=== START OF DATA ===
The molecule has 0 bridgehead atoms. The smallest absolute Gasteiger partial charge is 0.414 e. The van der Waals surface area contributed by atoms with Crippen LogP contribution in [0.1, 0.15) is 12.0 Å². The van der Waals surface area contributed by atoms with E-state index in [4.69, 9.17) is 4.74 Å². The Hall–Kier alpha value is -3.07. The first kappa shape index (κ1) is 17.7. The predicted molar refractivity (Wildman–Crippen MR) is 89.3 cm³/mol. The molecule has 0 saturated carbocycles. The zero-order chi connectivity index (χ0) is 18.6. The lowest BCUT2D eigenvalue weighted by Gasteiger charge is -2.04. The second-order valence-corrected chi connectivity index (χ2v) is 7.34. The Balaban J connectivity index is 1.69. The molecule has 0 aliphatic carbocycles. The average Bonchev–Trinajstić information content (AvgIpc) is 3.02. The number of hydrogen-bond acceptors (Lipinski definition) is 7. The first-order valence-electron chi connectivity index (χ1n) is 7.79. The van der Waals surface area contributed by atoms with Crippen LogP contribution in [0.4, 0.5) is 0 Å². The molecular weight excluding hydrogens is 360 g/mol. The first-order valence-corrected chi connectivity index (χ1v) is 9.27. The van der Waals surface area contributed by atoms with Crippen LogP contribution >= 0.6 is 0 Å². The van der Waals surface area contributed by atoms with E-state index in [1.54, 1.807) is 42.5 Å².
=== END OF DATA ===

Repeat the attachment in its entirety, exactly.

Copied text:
The molecule has 0 bridgehead atoms. The smallest absolute Gasteiger partial charge is 0.414 e. The van der Waals surface area contributed by atoms with Crippen LogP contribution in [0.1, 0.15) is 12.0 Å². The van der Waals surface area contributed by atoms with E-state index in [4.69, 9.17) is 4.74 Å². The Hall–Kier alpha value is -3.07. The first kappa shape index (κ1) is 17.7. The predicted molar refractivity (Wildman–Crippen MR) is 89.3 cm³/mol. The molecule has 0 saturated carbocycles. The zero-order chi connectivity index (χ0) is 18.6. The lowest BCUT2D eigenvalue weighted by Gasteiger charge is -2.04. The second-order valence-corrected chi connectivity index (χ2v) is 7.34. The Balaban J connectivity index is 1.69. The molecule has 0 aliphatic carbocycles. The average Bonchev–Trinajstić information content (AvgIpc) is 3.02. The number of hydrogen-bond acceptors (Lipinski definition) is 7. The first-order valence-electron chi connectivity index (χ1n) is 7.79. The van der Waals surface area contributed by atoms with Crippen LogP contribution in [0.4, 0.5) is 0 Å². The molecular weight excluding hydrogens is 360 g/mol. The first-order valence-corrected chi connectivity index (χ1v) is 9.27. The van der Waals surface area contributed by atoms with Crippen LogP contribution >= 0.6 is 0 Å². The van der Waals surface area contributed by atoms with E-state index in [1.54, 1.807) is 42.5 Å².